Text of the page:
In the second episode of the third season of BBC's Sherlock, namely "The sign of the three", we see Sherlock calculating the ideal ammount of alcohol to be taken by him and John to maximize their happiness in John's stag night (in the words of Molly Hooper, "Light-headed - good. Urinating in wardrobes - bad.") From the Baker Street Wiki: "Lestrade and Tom attempt unsuccessfully to guess how the murder was done, and Sherlock explains he never solved it. He then moves onto the story of John's stag night, where he calculates exactly the right amount of alcohol to consume in order to have the perfect evening. However John sneakily adds extra shots to Sherlock's drink, causing them to become drunk and get into a fight. They go home and start playing a game of guessing who's name they have on their forehead. A client, Tessa, then enters and tells them she believes she has been dating a ghost. They go to the flat she last saw her date, but Sherlock vomits and the landlord has them arrested." In real life with acquirable variables (e.g. person weight, blood electrolyte levels, metabolism rates), is it possible to calculate such ideal alcohol intake? How would be such feat achieved? Can the same reasoning be extended to "optimizing the desinhibition" of a young woman?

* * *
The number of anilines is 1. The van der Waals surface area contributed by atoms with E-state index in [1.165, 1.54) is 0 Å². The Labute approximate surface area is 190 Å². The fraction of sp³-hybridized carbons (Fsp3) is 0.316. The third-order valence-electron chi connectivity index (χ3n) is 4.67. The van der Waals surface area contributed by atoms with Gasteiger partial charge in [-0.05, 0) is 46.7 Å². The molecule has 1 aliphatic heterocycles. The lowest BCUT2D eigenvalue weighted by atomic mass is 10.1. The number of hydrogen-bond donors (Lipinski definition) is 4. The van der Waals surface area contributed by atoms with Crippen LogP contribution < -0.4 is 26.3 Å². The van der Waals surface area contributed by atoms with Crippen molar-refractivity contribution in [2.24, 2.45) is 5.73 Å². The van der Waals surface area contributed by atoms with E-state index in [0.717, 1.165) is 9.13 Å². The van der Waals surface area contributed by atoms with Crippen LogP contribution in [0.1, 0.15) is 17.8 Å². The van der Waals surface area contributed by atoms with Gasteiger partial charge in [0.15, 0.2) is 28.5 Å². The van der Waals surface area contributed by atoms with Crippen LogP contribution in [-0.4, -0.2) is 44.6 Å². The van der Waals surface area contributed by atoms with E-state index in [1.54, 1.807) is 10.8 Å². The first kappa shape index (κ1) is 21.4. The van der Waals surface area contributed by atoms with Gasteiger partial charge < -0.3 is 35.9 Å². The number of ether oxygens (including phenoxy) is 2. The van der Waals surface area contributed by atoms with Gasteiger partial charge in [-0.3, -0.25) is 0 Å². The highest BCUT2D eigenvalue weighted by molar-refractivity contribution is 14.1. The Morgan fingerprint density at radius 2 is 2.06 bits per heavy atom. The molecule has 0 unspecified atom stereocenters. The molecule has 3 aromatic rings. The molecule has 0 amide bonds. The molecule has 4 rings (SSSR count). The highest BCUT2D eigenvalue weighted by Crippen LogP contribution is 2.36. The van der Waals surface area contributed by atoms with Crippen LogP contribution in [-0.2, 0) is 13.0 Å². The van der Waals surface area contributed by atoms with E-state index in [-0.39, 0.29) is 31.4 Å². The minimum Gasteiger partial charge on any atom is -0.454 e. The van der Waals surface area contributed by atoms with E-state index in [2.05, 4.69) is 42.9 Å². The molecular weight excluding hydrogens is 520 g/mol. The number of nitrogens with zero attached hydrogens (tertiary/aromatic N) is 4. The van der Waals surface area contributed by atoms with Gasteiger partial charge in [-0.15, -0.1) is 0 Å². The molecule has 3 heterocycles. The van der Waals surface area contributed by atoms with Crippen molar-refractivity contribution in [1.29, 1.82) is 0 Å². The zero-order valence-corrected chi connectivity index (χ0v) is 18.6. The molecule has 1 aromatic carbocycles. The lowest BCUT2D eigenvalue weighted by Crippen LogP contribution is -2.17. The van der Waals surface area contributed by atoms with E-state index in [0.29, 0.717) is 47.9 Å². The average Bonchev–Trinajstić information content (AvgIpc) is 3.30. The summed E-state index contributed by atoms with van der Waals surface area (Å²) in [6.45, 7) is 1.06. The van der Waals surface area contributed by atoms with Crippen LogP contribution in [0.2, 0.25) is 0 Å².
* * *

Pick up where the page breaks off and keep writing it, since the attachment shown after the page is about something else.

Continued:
Relativity Sucks

29 more posts in this thread. [Missing image file: trainExperimentV02.gif]
I have a fun thought experiment for you kids to try out! Do you remember Einstien's Photon on a train experiment? If the train were not moving at all the photon would move between the mirrors as fast as is possible. If the train started moving the photon take longer to complete its trip between mirrors. If the train could move at the speed of light the photon would be suspended between the mirrors. NOW. Consider our treatment of space and time for this experiment. Did we modify space or time to make the particles oscillation slow down? If space and time are not constants would it be possible to conduct Einstein's thought experiment? What do you think? I look at this experiment and I agree the photon is taking longer to traverse the distance between the mirrors, but I don't see any need to assume that space or time are warping, and if I do assume space and time are warping this experiment becomes impossible to predict. Is the train on the right really moving "faster?" So if space and time are not warping what causes time dilation? Wouldn't it make more sense to say time dilation arises because of the constant nature of energy (the photon) interacting with the INCONSTANT nature of matter (the mirrors on the train). That's way easier than trying to distort space and time. What do you think?
5 more posts in this thread. [Missing image file: math help boys.jpg]